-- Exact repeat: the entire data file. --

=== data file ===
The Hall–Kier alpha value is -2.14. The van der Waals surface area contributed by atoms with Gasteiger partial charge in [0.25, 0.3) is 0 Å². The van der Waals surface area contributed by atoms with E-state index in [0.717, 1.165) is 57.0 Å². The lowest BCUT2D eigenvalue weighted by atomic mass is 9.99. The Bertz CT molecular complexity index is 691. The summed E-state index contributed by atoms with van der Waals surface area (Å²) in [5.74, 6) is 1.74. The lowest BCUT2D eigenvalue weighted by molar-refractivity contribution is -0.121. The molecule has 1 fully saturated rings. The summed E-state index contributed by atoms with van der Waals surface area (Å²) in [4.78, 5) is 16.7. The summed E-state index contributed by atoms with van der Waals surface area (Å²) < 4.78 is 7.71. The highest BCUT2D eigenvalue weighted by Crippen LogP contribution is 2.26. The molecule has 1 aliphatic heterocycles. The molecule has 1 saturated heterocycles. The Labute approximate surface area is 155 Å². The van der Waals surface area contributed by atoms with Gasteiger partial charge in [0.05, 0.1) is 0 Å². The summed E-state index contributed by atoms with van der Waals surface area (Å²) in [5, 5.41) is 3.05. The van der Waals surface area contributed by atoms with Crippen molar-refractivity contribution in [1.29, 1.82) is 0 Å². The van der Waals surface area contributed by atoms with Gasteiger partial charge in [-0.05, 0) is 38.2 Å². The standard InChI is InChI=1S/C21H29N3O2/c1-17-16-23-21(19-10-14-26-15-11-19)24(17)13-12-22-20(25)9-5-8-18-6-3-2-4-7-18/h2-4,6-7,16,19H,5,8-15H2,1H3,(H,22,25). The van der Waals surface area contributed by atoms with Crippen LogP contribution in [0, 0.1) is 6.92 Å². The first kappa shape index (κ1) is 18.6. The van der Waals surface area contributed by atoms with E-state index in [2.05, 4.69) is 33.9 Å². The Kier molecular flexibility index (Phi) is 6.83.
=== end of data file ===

The Hall–Kier alpha value is -2.14. The van der Waals surface area contributed by atoms with Gasteiger partial charge in [0.25, 0.3) is 0 Å². The van der Waals surface area contributed by atoms with E-state index in [0.717, 1.165) is 57.0 Å². The lowest BCUT2D eigenvalue weighted by atomic mass is 9.99. The Bertz CT molecular complexity index is 691. The summed E-state index contributed by atoms with van der Waals surface area (Å²) in [5.74, 6) is 1.74. The lowest BCUT2D eigenvalue weighted by molar-refractivity contribution is -0.121. The molecule has 1 fully saturated rings. The summed E-state index contributed by atoms with van der Waals surface area (Å²) in [4.78, 5) is 16.7. The summed E-state index contributed by atoms with van der Waals surface area (Å²) < 4.78 is 7.71. The highest BCUT2D eigenvalue weighted by Crippen LogP contribution is 2.26. The molecule has 1 aliphatic heterocycles. The molecule has 1 saturated heterocycles. The Labute approximate surface area is 155 Å². The van der Waals surface area contributed by atoms with Gasteiger partial charge in [0.05, 0.1) is 0 Å². The summed E-state index contributed by atoms with van der Waals surface area (Å²) in [5, 5.41) is 3.05. The van der Waals surface area contributed by atoms with Crippen molar-refractivity contribution in [1.29, 1.82) is 0 Å². The van der Waals surface area contributed by atoms with Gasteiger partial charge in [-0.05, 0) is 38.2 Å². The standard InChI is InChI=1S/C21H29N3O2/c1-17-16-23-21(19-10-14-26-15-11-19)24(17)13-12-22-20(25)9-5-8-18-6-3-2-4-7-18/h2-4,6-7,16,19H,5,8-15H2,1H3,(H,22,25). The van der Waals surface area contributed by atoms with Crippen LogP contribution in [0, 0.1) is 6.92 Å². The first kappa shape index (κ1) is 18.6. The van der Waals surface area contributed by atoms with E-state index in [2.05, 4.69) is 33.9 Å². The Kier molecular flexibility index (Phi) is 6.83.